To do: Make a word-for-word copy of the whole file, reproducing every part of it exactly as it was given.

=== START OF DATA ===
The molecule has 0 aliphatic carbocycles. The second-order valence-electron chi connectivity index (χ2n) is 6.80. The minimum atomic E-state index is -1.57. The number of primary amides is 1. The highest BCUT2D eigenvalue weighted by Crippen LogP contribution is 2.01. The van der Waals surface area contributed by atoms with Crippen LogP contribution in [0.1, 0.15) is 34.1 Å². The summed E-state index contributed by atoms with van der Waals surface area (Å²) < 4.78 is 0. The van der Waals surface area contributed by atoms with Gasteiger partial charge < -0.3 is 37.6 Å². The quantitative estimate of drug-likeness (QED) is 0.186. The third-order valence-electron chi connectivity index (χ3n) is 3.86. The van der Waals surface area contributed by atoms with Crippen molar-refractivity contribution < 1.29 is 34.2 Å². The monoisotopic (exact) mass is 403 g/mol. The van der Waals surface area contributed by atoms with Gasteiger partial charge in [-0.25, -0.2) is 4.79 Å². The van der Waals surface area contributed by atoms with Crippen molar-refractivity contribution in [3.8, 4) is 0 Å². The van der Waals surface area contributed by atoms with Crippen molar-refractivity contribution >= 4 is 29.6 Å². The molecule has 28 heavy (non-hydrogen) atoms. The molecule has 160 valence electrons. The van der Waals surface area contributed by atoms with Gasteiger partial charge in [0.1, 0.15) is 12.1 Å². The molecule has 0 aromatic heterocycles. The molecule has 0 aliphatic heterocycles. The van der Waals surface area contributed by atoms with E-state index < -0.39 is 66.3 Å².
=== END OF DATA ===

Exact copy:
The molecule has 0 aliphatic carbocycles. The second-order valence-electron chi connectivity index (χ2n) is 6.80. The minimum atomic E-state index is -1.57. The number of primary amides is 1. The highest BCUT2D eigenvalue weighted by Crippen LogP contribution is 2.01. The van der Waals surface area contributed by atoms with Crippen LogP contribution in [0.1, 0.15) is 34.1 Å². The summed E-state index contributed by atoms with van der Waals surface area (Å²) < 4.78 is 0. The van der Waals surface area contributed by atoms with Gasteiger partial charge < -0.3 is 37.6 Å². The quantitative estimate of drug-likeness (QED) is 0.186. The third-order valence-electron chi connectivity index (χ3n) is 3.86. The van der Waals surface area contributed by atoms with Crippen molar-refractivity contribution < 1.29 is 34.2 Å². The monoisotopic (exact) mass is 403 g/mol. The van der Waals surface area contributed by atoms with Gasteiger partial charge in [-0.25, -0.2) is 4.79 Å². The van der Waals surface area contributed by atoms with Crippen molar-refractivity contribution in [3.8, 4) is 0 Å². The van der Waals surface area contributed by atoms with Crippen molar-refractivity contribution >= 4 is 29.6 Å². The molecule has 28 heavy (non-hydrogen) atoms. The molecule has 160 valence electrons. The van der Waals surface area contributed by atoms with Gasteiger partial charge in [0.1, 0.15) is 12.1 Å². The molecule has 0 aromatic heterocycles. The molecule has 0 aliphatic heterocycles. The van der Waals surface area contributed by atoms with E-state index < -0.39 is 66.3 Å².